One of the most recognizable bands in the goth pantheon, Siouxsie and the Banshees released their debut album “The Scream” on 13th November 1978. They had impeccable punk credentials, would go on to be populated by a talented brace of musicians including Steven Severin, Martin McCarrick, Robert Smith and John McGeoch, and all led by the mesmeric Siouxsie Sioux, an indecipherable silent movie star turned furious postpunk prophet swathed in the timeless fashion of the underworld that would become a universal constant for an undying subculture.
Their origins are fascinating – Sioux and Severin formed the band on a whim, with an opportunity to play support to the Sex Pistols that Sioux, a fervent fan, didn’t want to miss. They can later boast they played one of the earliest ever punk festivals in 1976, on stage with the likes of The Clash, The Damned and the Buzzcocks.
The band amazingly busked the whole thing, improvising a twenty-minute set with Sioux reciting random memorized text including The Lord’s Prayer. It probably didn’t help they had Sid Vicious behind the drums in this first ever lineup!
Despite an urge to split the band up, some fast talking ensured the Banshees stayed together, and ascended quickly to dizzying heights – magazine front cover material, an appearance on Tony “Mr. Manchester” Wilson’s show So It Goes, and a Peel session all in the can by ’77. Next they needed that debut album, and after a guerrilla, punk-promo campaign of vandalism around London by a fan, Polydor delivered a contract in June ’78 that the Banshees signed.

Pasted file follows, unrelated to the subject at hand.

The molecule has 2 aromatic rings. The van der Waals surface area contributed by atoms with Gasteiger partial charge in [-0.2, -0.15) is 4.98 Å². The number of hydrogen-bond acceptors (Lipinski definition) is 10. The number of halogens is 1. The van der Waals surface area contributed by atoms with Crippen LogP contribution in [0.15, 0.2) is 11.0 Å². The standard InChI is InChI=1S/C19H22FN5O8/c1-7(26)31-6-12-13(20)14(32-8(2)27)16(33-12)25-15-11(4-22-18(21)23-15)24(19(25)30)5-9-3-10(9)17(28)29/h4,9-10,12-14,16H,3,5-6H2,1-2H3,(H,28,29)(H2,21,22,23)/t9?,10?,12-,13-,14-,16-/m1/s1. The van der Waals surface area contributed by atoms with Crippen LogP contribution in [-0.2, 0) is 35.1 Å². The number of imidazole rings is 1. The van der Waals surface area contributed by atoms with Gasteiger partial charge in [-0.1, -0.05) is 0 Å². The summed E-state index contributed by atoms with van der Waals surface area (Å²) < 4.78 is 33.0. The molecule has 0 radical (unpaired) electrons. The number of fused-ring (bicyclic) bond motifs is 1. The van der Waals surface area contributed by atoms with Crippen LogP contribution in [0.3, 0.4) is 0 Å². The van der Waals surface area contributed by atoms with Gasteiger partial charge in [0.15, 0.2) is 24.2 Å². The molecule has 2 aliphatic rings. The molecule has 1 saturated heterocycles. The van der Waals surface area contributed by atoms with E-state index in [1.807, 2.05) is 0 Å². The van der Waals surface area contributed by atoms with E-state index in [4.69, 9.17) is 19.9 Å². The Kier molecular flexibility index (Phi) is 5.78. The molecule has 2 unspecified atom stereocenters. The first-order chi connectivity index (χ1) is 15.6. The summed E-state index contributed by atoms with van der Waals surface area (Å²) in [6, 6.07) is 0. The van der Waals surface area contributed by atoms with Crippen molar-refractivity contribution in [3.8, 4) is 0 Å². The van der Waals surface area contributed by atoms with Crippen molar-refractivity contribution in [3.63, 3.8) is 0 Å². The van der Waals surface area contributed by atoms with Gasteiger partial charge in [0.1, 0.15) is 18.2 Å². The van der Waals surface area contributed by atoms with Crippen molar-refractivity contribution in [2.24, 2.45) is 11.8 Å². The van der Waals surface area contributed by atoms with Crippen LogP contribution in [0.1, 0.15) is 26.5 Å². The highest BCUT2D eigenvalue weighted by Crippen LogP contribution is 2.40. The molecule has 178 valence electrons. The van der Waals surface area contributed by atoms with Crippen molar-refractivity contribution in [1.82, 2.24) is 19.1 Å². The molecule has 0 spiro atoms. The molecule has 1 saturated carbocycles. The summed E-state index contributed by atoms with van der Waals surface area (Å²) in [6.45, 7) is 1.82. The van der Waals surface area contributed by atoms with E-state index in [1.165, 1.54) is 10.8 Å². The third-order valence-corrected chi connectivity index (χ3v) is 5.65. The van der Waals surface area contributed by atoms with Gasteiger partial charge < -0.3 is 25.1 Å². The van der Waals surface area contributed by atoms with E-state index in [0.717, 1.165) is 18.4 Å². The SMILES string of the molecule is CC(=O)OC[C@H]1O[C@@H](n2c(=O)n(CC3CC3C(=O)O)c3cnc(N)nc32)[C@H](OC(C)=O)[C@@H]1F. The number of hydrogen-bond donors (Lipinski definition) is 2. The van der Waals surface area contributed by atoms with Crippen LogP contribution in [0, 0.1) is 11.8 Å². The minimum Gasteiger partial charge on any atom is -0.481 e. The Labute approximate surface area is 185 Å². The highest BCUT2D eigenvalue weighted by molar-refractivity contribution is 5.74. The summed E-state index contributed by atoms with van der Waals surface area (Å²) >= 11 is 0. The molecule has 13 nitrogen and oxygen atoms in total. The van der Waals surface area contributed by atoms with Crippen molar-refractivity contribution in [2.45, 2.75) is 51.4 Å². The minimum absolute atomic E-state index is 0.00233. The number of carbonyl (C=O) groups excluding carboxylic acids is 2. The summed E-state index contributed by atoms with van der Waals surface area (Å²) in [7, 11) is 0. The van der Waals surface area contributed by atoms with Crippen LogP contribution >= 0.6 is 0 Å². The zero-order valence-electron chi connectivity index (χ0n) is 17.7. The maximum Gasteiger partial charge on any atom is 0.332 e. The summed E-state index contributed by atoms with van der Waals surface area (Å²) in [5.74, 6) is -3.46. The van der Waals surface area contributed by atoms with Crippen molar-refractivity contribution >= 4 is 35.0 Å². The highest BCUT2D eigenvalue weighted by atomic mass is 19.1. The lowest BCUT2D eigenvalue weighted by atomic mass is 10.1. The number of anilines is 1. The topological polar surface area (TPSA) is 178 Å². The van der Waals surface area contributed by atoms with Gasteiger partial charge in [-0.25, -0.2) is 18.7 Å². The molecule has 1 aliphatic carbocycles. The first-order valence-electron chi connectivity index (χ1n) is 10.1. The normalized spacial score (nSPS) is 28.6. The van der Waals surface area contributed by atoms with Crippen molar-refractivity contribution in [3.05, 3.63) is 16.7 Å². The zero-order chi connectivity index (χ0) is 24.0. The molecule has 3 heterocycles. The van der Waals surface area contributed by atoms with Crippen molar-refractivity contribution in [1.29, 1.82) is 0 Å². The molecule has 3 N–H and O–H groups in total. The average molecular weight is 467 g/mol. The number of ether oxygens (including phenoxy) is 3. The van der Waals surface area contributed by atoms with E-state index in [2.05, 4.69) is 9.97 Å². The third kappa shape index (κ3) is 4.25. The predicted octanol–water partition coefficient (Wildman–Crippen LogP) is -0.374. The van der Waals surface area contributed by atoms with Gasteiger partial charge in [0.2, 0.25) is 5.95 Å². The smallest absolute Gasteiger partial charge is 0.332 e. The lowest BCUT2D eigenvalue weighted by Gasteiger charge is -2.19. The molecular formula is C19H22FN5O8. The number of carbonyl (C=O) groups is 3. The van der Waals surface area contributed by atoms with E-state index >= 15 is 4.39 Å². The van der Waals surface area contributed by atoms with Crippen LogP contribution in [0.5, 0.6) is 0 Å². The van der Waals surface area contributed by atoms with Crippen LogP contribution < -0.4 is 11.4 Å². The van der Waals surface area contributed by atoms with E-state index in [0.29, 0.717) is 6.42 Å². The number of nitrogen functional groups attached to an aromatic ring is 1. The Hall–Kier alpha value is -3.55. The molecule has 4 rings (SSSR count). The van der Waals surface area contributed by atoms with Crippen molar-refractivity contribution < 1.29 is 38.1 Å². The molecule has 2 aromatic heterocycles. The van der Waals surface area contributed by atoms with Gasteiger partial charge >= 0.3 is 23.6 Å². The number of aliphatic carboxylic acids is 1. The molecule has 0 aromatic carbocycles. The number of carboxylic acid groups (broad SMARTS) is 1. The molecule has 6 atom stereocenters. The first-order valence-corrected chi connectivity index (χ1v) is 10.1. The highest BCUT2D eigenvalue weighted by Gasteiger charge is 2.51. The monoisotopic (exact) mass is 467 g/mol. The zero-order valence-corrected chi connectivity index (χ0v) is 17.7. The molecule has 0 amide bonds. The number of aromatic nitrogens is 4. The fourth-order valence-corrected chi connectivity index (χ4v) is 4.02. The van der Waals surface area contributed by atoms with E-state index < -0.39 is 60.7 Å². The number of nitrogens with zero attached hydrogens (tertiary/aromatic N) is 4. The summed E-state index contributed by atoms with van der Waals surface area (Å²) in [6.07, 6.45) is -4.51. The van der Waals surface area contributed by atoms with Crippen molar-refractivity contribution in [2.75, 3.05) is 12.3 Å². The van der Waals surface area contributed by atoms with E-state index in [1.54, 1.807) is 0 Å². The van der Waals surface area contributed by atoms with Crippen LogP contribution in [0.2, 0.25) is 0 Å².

There was one frantic week in August when they recorded The Scream, and it spent the next three being produced, mastered and polished. The result catapulted into the music journalism world like a divebomber, scattering glowing reviews everywhere. Melody Maker praised the sound as “strong, abrasive, visceral and constantly inventive.” Kris Needs, writing in Zigzag was effusive, saying
It is certainly a special classic to join milestones like Diamond Dogs, Roxy Music’s first and (Lou Reed’s) Berlin.
It’s a brilliantly accurate description. Even in this first recording, you can hear Siouxsie’s strident, challenging tone enveloped by icy expanses of discordance, and hypnotic pulsing rhythm.
It’s clear they’re going to tire of the restraints of the contemporaries in punk, and even post-punk, and aspire to something newer and darker. By 1981 they had that down with the darkly delicious fourth album Juju, helping set the boundaries of what we now know to be goth rock.
But right now, time-travelling back forty years exactly to 13 November 1978, the Banshees have an album that only hints at their vast, exploratory future and the eternal mark they’ll leave on untold generations of fans and follow-on musicians. It’s revelry and rawness and a riotously good start for a band who’ll reach further than they can probably imagine at this moment…
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